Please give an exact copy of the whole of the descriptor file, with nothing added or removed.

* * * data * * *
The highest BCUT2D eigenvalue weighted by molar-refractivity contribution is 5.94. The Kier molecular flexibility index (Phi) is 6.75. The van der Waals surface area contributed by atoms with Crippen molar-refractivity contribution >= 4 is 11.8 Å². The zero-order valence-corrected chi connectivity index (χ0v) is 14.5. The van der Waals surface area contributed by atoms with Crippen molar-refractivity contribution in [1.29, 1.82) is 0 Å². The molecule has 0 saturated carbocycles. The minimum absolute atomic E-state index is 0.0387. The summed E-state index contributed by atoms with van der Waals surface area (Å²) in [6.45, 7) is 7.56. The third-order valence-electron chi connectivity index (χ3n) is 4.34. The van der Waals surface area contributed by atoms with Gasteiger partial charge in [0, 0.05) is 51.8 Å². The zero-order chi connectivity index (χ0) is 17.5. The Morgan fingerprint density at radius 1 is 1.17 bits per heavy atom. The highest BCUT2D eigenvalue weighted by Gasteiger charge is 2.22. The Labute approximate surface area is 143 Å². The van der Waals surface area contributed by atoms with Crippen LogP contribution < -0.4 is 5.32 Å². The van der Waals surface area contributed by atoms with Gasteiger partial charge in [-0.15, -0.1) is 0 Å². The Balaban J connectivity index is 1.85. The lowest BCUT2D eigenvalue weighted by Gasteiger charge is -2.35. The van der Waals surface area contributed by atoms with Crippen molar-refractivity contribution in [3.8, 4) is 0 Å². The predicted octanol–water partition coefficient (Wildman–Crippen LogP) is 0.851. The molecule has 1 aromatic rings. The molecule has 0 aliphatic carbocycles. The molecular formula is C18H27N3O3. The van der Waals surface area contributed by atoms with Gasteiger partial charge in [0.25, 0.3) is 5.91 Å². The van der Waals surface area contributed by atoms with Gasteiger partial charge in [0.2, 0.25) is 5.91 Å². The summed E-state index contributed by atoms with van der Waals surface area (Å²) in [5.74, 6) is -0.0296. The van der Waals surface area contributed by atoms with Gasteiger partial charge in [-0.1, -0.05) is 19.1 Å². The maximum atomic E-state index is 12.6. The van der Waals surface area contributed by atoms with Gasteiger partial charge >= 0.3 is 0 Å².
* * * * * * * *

The highest BCUT2D eigenvalue weighted by molar-refractivity contribution is 5.94. The Kier molecular flexibility index (Phi) is 6.75. The van der Waals surface area contributed by atoms with Crippen molar-refractivity contribution >= 4 is 11.8 Å². The zero-order valence-corrected chi connectivity index (χ0v) is 14.5. The van der Waals surface area contributed by atoms with Crippen molar-refractivity contribution in [1.29, 1.82) is 0 Å². The molecule has 0 saturated carbocycles. The minimum absolute atomic E-state index is 0.0387. The summed E-state index contributed by atoms with van der Waals surface area (Å²) in [6.45, 7) is 7.56. The third-order valence-electron chi connectivity index (χ3n) is 4.34. The van der Waals surface area contributed by atoms with Gasteiger partial charge in [0, 0.05) is 51.8 Å². The zero-order chi connectivity index (χ0) is 17.5. The Morgan fingerprint density at radius 1 is 1.17 bits per heavy atom. The highest BCUT2D eigenvalue weighted by Gasteiger charge is 2.22. The Labute approximate surface area is 143 Å². The van der Waals surface area contributed by atoms with Crippen LogP contribution < -0.4 is 5.32 Å². The van der Waals surface area contributed by atoms with Gasteiger partial charge in [-0.15, -0.1) is 0 Å². The Balaban J connectivity index is 1.85. The lowest BCUT2D eigenvalue weighted by Gasteiger charge is -2.35. The van der Waals surface area contributed by atoms with Crippen molar-refractivity contribution in [3.8, 4) is 0 Å². The predicted octanol–water partition coefficient (Wildman–Crippen LogP) is 0.851. The molecule has 1 aromatic rings. The molecule has 0 aliphatic carbocycles. The molecular formula is C18H27N3O3. The van der Waals surface area contributed by atoms with Gasteiger partial charge in [0.25, 0.3) is 5.91 Å². The van der Waals surface area contributed by atoms with Gasteiger partial charge in [0.2, 0.25) is 5.91 Å². The summed E-state index contributed by atoms with van der Waals surface area (Å²) in [5.74, 6) is -0.0296. The van der Waals surface area contributed by atoms with Gasteiger partial charge in [-0.1, -0.05) is 19.1 Å². The maximum atomic E-state index is 12.6. The van der Waals surface area contributed by atoms with Gasteiger partial charge >= 0.3 is 0 Å².